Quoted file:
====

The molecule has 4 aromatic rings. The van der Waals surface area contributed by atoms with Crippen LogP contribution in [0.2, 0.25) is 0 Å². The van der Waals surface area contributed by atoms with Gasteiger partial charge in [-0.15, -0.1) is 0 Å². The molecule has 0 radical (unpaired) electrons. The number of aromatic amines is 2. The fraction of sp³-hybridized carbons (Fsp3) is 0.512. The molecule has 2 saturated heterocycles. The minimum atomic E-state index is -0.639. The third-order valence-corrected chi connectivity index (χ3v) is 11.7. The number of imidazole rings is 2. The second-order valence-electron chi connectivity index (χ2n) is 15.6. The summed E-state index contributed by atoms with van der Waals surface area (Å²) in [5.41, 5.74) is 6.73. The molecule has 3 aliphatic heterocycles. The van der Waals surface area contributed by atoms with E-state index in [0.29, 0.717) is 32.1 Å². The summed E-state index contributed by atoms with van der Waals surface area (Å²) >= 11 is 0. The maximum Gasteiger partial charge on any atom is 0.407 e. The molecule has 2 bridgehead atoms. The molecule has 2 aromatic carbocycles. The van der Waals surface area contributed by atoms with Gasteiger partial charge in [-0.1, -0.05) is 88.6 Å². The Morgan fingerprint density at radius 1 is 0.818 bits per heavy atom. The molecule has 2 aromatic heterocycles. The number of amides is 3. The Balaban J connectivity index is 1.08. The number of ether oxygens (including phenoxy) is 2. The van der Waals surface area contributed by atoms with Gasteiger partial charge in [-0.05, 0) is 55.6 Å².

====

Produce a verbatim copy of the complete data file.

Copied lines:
The molecule has 4 aromatic rings. The van der Waals surface area contributed by atoms with Crippen LogP contribution in [0.2, 0.25) is 0 Å². The van der Waals surface area contributed by atoms with Gasteiger partial charge in [-0.15, -0.1) is 0 Å². The molecule has 0 radical (unpaired) electrons. The number of aromatic amines is 2. The fraction of sp³-hybridized carbons (Fsp3) is 0.512. The molecule has 2 saturated heterocycles. The minimum atomic E-state index is -0.639. The third-order valence-corrected chi connectivity index (χ3v) is 11.7. The number of imidazole rings is 2. The second-order valence-electron chi connectivity index (χ2n) is 15.6. The summed E-state index contributed by atoms with van der Waals surface area (Å²) in [5.41, 5.74) is 6.73. The molecule has 3 aliphatic heterocycles. The van der Waals surface area contributed by atoms with E-state index in [0.29, 0.717) is 32.1 Å². The summed E-state index contributed by atoms with van der Waals surface area (Å²) >= 11 is 0. The maximum Gasteiger partial charge on any atom is 0.407 e. The molecule has 2 bridgehead atoms. The molecule has 2 aromatic carbocycles. The van der Waals surface area contributed by atoms with Gasteiger partial charge in [-0.1, -0.05) is 88.6 Å². The Morgan fingerprint density at radius 1 is 0.818 bits per heavy atom. The molecule has 2 aromatic heterocycles. The number of amides is 3. The Balaban J connectivity index is 1.08. The number of ether oxygens (including phenoxy) is 2. The van der Waals surface area contributed by atoms with Gasteiger partial charge in [-0.05, 0) is 55.6 Å².